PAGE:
REQUEST: The more people who read this post, the fewer stinky presentations we'll ALL have to sit through. So here's what I want you to do.
Use the "email" box (above and to the left) to send this post to at least five colleagues. Hopefully, they'll do the same and we'll eradicate thousands of the horrible presentations throughout the business world.
Please, do this as a public service. Remember: the sanity you save could be your own.
CLICK HERE for the first reason your presentation stinks Â»
- Diagnosis: You presented scads of information without any context or meaning.
- Why you did it: You wrongly assumed a presentation was the same thing as a lecture.
- What resulted: The audience pulled out their Blackberries when you clicked your fifth slide.
- How to fix it: Make your presentation tell a story, ideally with the audience as the heroes.
- Diagnosis: You filled your slides with special effects and visual jim-cracks.
- Why you did it: You were afraid that the audience would find you boring.
- What resulted: Your audience watched the pretty pictures and missed what you were saying.
- How to fix it: Use the minimum visuals that you need to tell the story.
- Diagnosis: You used a background template that was busy and obtrusive.
- Why you did it: You wrongly thought it would make your slides look more "professional."
- What resulted: Your audience got headaches trying to see what was actually on each slide.
- How to fix it: Use a simple, single color background. Always.
- Diagnosis: You used fonts that were too fancy or too small or both.
- Why you did it: The fonts looked great on your computer; the projector... not so much.
- What resulted: The audience squinted and peered, and then gave up. Blackberry time!
- How to fix it: Use large fonts in simple faces (like Ariel); avoid boldface, italics and UPPERCASE.
- Diagnosis: You inserted giant, complicated graphics with lots of little details.
- Why you did it: One picture is worth a thousand words, right? (Uh, wrong.)
- What resulted: Your audience stared glassy-eyed, then pulled out their Blackberries.
- How to fix it: Only include simple graphics; highlight the data point that's important.
- Diagnosis: You expressed all sorts of opinions without any supporting data.
- Why you did it: Laziness. It's easy to claim "leadership"; it's harder to actually be a leader.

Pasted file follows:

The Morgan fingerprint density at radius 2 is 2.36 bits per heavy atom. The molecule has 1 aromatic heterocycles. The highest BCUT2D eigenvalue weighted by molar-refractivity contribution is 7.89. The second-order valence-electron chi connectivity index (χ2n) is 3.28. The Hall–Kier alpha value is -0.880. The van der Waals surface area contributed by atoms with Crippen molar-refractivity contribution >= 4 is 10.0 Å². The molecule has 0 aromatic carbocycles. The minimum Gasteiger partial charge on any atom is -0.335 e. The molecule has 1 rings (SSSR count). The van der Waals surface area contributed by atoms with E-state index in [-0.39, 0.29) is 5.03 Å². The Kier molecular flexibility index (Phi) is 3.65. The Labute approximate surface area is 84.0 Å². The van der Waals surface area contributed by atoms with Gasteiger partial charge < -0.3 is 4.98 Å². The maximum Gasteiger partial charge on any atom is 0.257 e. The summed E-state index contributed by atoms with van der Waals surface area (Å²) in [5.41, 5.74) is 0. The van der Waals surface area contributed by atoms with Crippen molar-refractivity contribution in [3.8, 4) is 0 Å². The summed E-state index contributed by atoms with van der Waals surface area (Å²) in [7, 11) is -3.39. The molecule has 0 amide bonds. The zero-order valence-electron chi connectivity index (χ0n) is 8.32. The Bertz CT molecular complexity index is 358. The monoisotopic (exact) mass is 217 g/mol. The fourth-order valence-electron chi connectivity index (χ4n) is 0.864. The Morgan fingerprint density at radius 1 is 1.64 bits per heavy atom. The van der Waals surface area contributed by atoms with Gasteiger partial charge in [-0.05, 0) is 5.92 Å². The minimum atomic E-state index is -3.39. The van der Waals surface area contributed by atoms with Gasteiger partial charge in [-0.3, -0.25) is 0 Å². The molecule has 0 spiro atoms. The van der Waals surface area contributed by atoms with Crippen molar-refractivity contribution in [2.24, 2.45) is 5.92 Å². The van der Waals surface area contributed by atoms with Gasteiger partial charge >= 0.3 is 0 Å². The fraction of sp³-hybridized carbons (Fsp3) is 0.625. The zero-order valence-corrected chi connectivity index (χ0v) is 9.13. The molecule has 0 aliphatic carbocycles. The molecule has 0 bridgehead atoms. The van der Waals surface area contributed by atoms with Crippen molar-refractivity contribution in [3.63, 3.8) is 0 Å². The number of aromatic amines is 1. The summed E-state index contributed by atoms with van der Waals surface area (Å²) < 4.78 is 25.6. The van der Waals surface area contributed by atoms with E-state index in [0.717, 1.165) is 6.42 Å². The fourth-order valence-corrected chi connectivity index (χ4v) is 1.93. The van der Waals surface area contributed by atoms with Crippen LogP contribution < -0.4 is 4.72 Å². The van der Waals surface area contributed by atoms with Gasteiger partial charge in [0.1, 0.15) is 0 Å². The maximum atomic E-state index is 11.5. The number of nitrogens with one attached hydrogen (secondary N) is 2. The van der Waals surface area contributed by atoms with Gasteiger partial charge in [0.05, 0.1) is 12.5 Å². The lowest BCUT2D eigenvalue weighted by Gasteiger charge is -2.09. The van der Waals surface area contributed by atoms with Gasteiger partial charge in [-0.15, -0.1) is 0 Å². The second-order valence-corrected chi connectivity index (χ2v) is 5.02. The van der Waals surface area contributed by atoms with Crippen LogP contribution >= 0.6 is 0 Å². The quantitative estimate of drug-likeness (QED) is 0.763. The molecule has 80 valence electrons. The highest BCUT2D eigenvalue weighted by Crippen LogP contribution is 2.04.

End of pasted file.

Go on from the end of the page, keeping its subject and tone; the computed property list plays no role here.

- What resulted: Your credibility with the audience leaped right down the toilet.
- How to fix it: Only state opinions that you can back up with quantifiable data.
- Diagnosis: Your presentation was filled with tacky business buzzwords.
- Why you did it: You wrongly thought the biz-blab made you sound "business-like."
- What resulted: Your audience thought you were 1) pompous, 2) crazy, and/or 3) talking in tongues.
- How to fix it: Just stop it. Cold turkey. Please.
- Diagnosis: You included data and anecdotes that didn't reinforce your message.
- Why you did it: You didn't bother to figure out what would really interest your audience.
- What resulted: Your audience lost your train of thought and you lost credibility.
- How to fix it: Only include material that's relevant to your overall message.
- Diagnosis: You presented way more than anybody wanted to know.
- Why you did it: You were "spraying and praying" that something that would pique their interest.
- What resulted: Zzzzzzzzzzzzzzzzz...
- How to fix it: Always make your presentation less than half as long as you think it should be.
- Diagnosis: You stood there like an idiot and read aloud what everyone could read for themselves.
- Why you did it: You didn't know the material so you needed your slides as a memory-jog.
- What resulted: By your third slide, your audience was ready to strangle you.
- How to fix it: Use slides to reinforce your message rather than to outline your data points.
IMPORTANT: Enjoy this post? Then you'll probably enjoy my new book How to Say It: Business to Business Selling available at Amazon, Barnes & Noble, or Indiebound.
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